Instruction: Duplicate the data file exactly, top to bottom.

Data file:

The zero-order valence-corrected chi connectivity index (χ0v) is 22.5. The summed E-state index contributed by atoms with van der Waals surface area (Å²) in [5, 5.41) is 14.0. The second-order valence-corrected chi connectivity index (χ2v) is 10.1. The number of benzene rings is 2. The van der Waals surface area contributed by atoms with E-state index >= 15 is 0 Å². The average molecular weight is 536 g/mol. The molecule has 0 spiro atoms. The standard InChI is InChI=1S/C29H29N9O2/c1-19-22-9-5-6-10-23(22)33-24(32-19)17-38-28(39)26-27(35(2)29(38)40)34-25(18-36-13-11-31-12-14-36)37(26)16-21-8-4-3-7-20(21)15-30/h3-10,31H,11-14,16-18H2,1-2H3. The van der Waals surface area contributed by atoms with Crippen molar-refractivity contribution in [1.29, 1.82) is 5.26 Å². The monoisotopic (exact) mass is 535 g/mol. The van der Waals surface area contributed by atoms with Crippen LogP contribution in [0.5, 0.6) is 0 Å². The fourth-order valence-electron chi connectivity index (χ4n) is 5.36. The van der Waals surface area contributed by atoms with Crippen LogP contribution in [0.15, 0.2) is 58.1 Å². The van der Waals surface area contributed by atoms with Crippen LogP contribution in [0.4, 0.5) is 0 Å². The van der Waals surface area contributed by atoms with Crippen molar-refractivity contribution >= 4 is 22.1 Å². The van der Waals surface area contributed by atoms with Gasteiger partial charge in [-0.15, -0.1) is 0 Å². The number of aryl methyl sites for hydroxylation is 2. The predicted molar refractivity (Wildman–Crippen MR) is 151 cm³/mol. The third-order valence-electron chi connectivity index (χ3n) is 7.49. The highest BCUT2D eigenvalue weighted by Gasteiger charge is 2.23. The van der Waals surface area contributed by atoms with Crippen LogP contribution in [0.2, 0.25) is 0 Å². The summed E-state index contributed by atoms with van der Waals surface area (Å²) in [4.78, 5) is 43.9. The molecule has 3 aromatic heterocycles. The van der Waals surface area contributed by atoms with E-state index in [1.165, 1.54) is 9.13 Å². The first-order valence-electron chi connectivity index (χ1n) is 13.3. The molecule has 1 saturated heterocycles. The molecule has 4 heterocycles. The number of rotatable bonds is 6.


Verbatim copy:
The zero-order valence-corrected chi connectivity index (χ0v) is 22.5. The summed E-state index contributed by atoms with van der Waals surface area (Å²) in [5, 5.41) is 14.0. The second-order valence-corrected chi connectivity index (χ2v) is 10.1. The number of benzene rings is 2. The van der Waals surface area contributed by atoms with E-state index >= 15 is 0 Å². The average molecular weight is 536 g/mol. The molecule has 0 spiro atoms. The standard InChI is InChI=1S/C29H29N9O2/c1-19-22-9-5-6-10-23(22)33-24(32-19)17-38-28(39)26-27(35(2)29(38)40)34-25(18-36-13-11-31-12-14-36)37(26)16-21-8-4-3-7-20(21)15-30/h3-10,31H,11-14,16-18H2,1-2H3. The van der Waals surface area contributed by atoms with Crippen molar-refractivity contribution in [1.29, 1.82) is 5.26 Å². The monoisotopic (exact) mass is 535 g/mol. The van der Waals surface area contributed by atoms with Crippen LogP contribution in [0.5, 0.6) is 0 Å². The fourth-order valence-electron chi connectivity index (χ4n) is 5.36. The van der Waals surface area contributed by atoms with Crippen LogP contribution in [0.15, 0.2) is 58.1 Å². The van der Waals surface area contributed by atoms with Crippen LogP contribution in [0.4, 0.5) is 0 Å². The van der Waals surface area contributed by atoms with Crippen molar-refractivity contribution >= 4 is 22.1 Å². The van der Waals surface area contributed by atoms with Gasteiger partial charge in [-0.15, -0.1) is 0 Å². The number of aryl methyl sites for hydroxylation is 2. The predicted molar refractivity (Wildman–Crippen MR) is 151 cm³/mol. The third-order valence-electron chi connectivity index (χ3n) is 7.49. The highest BCUT2D eigenvalue weighted by Gasteiger charge is 2.23. The van der Waals surface area contributed by atoms with Crippen LogP contribution in [0.2, 0.25) is 0 Å². The summed E-state index contributed by atoms with van der Waals surface area (Å²) in [4.78, 5) is 43.9. The molecule has 3 aromatic heterocycles. The van der Waals surface area contributed by atoms with E-state index in [1.165, 1.54) is 9.13 Å². The first-order valence-electron chi connectivity index (χ1n) is 13.3. The molecule has 1 saturated heterocycles. The molecule has 4 heterocycles. The number of rotatable bonds is 6.